Were they bad? Yeah. But they were also lucky.

They finished the year 16-14 (8-8), falling in the NIT to Memphis. Despite being outscored 1168-1075 in conference play, VPI managed a .500 record, and they had members of the media talking NCAA at-large berth. The Hokies were a losing team in disguise. An eighth-place also-ran masquerading as a fourth-place conference-contender.

Conference ranks in the Four Factors:

AdjFG%: 11th
TO Rate: 3rd
O-Reb Rate: 8th
FTA/FGA: 10th

Hokies 2004-2005
PlayerO Rtg% PossMin/GPPGFG%3FG%Floor %Pts Prod/GPPFGA
Zabian Dowdell11021.9%32.614.444.942.30.4713.31.14
Carlos Dixon10821.9%31.313.844.641.20.4712.51.12
Coleman Collins11020.5%29.811.445.233.30.5511.41.02
Jamon Gordon9621.6%33.910.941.626.40.4611.90.94
Deron Washington10119.3%24.17.947.6600.507.91.04
Marquie Cooke7918.2%16.73.631.319.10.374.00.76
Shawn Harris10919.4%7.42.95038.50.512.61.21
Wynton Witherspoon8616.4%10.12.432.725.80.392.40.84
Chris Tucker10712%7.41.545.814.30.531.61.05
Allen Calloway9012.8%9.31.436.100.451.80.80

There is cause for some optimism, as only Carlos Dixon and Marquie Cooke are gone. The team's core--Dowdell, Collins, Gordon--was made up entirely of sophomores in 2004-2005. If those guys get better next season, the Hokies should have a more efficient offense.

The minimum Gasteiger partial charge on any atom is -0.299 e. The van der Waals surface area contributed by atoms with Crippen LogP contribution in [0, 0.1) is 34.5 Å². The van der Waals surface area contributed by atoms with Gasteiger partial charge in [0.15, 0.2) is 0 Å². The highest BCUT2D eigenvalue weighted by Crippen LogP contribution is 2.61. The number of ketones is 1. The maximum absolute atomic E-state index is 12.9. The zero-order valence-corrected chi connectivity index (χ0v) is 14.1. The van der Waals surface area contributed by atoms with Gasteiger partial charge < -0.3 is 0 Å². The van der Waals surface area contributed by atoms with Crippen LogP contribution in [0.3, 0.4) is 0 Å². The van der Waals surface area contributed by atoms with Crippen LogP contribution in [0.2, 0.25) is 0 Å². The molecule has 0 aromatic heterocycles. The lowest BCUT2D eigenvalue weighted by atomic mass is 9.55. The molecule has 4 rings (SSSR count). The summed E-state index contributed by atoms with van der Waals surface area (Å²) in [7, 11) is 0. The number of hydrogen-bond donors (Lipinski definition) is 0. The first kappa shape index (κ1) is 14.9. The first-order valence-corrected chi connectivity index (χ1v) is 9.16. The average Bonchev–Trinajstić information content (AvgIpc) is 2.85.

Losing Carlos Dixon is tough, but the team shouldn't miss Marquie Cooke at all. Cooke, who was dismissed from the team for an unspecified reason, had a difficult go of it as a freshman. He was simply awful from three-point range (9-47) and not much better from inside the arc; his numbers reflect that.

I like the balance displayed by the Hokies last season, but they didn't have much depth to speak of (Marquie Cooke was the freakin' sixth man). Without question, their biggest task is to find a player on the roster who can serviceably replace Dixon's production in the starting lineup...they also need some quality depth.

It'll be interesting to see where the "experts" pick the Hokies to finish in the ACC next season. I'm thinking Virginia Tech will find its conference slate a lot less forgiving in '06.

So THAT is where they've been keeping the real Jon Garland.

In Canada, eh.

'Course, Jonny's return to mediocrity didn't even matter, as the White Sox hitters busted out their whoopin' sticks and scored a season-high ten runs.